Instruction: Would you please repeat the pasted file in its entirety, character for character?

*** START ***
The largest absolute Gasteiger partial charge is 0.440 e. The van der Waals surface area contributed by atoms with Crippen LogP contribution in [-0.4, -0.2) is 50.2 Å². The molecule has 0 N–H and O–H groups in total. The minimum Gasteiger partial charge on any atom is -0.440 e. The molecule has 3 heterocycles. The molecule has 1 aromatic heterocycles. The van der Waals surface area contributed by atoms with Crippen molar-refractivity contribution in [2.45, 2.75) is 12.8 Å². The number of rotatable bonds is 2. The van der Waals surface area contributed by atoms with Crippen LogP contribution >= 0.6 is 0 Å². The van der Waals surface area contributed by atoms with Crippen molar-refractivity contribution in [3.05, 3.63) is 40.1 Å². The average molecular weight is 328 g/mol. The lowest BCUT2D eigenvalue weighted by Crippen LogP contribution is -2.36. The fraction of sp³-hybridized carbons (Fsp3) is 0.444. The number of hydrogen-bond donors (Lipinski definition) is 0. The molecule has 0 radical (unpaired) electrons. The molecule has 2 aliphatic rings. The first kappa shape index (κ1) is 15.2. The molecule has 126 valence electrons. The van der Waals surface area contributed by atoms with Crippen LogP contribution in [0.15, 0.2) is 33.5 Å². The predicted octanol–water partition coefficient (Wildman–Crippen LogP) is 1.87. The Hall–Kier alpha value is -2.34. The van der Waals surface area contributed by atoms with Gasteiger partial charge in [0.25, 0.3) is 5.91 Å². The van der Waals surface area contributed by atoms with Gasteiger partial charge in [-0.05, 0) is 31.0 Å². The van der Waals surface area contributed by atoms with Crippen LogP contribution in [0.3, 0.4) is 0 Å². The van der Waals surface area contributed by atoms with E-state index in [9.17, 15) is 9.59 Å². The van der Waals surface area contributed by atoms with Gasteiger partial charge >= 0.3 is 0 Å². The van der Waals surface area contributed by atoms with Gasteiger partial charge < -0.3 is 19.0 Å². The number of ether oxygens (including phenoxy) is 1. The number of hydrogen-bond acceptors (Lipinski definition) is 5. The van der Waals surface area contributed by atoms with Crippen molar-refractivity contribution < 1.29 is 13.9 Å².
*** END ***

The largest absolute Gasteiger partial charge is 0.440 e. The van der Waals surface area contributed by atoms with Crippen LogP contribution in [-0.4, -0.2) is 50.2 Å². The molecule has 0 N–H and O–H groups in total. The minimum Gasteiger partial charge on any atom is -0.440 e. The molecule has 3 heterocycles. The molecule has 1 aromatic heterocycles. The van der Waals surface area contributed by atoms with Crippen molar-refractivity contribution in [2.45, 2.75) is 12.8 Å². The number of rotatable bonds is 2. The van der Waals surface area contributed by atoms with Crippen LogP contribution >= 0.6 is 0 Å². The van der Waals surface area contributed by atoms with Crippen molar-refractivity contribution in [3.05, 3.63) is 40.1 Å². The average molecular weight is 328 g/mol. The lowest BCUT2D eigenvalue weighted by Crippen LogP contribution is -2.36. The fraction of sp³-hybridized carbons (Fsp3) is 0.444. The number of hydrogen-bond donors (Lipinski definition) is 0. The molecule has 0 radical (unpaired) electrons. The molecule has 2 aliphatic rings. The first kappa shape index (κ1) is 15.2. The molecule has 126 valence electrons. The van der Waals surface area contributed by atoms with Crippen LogP contribution in [0.15, 0.2) is 33.5 Å². The predicted octanol–water partition coefficient (Wildman–Crippen LogP) is 1.87. The Hall–Kier alpha value is -2.34. The van der Waals surface area contributed by atoms with Gasteiger partial charge in [0.25, 0.3) is 5.91 Å². The van der Waals surface area contributed by atoms with Gasteiger partial charge in [-0.05, 0) is 31.0 Å². The van der Waals surface area contributed by atoms with Crippen LogP contribution in [0.3, 0.4) is 0 Å². The van der Waals surface area contributed by atoms with E-state index in [9.17, 15) is 9.59 Å². The van der Waals surface area contributed by atoms with Gasteiger partial charge >= 0.3 is 0 Å². The van der Waals surface area contributed by atoms with Gasteiger partial charge < -0.3 is 19.0 Å². The number of ether oxygens (including phenoxy) is 1. The number of hydrogen-bond acceptors (Lipinski definition) is 5. The van der Waals surface area contributed by atoms with Crippen molar-refractivity contribution < 1.29 is 13.9 Å².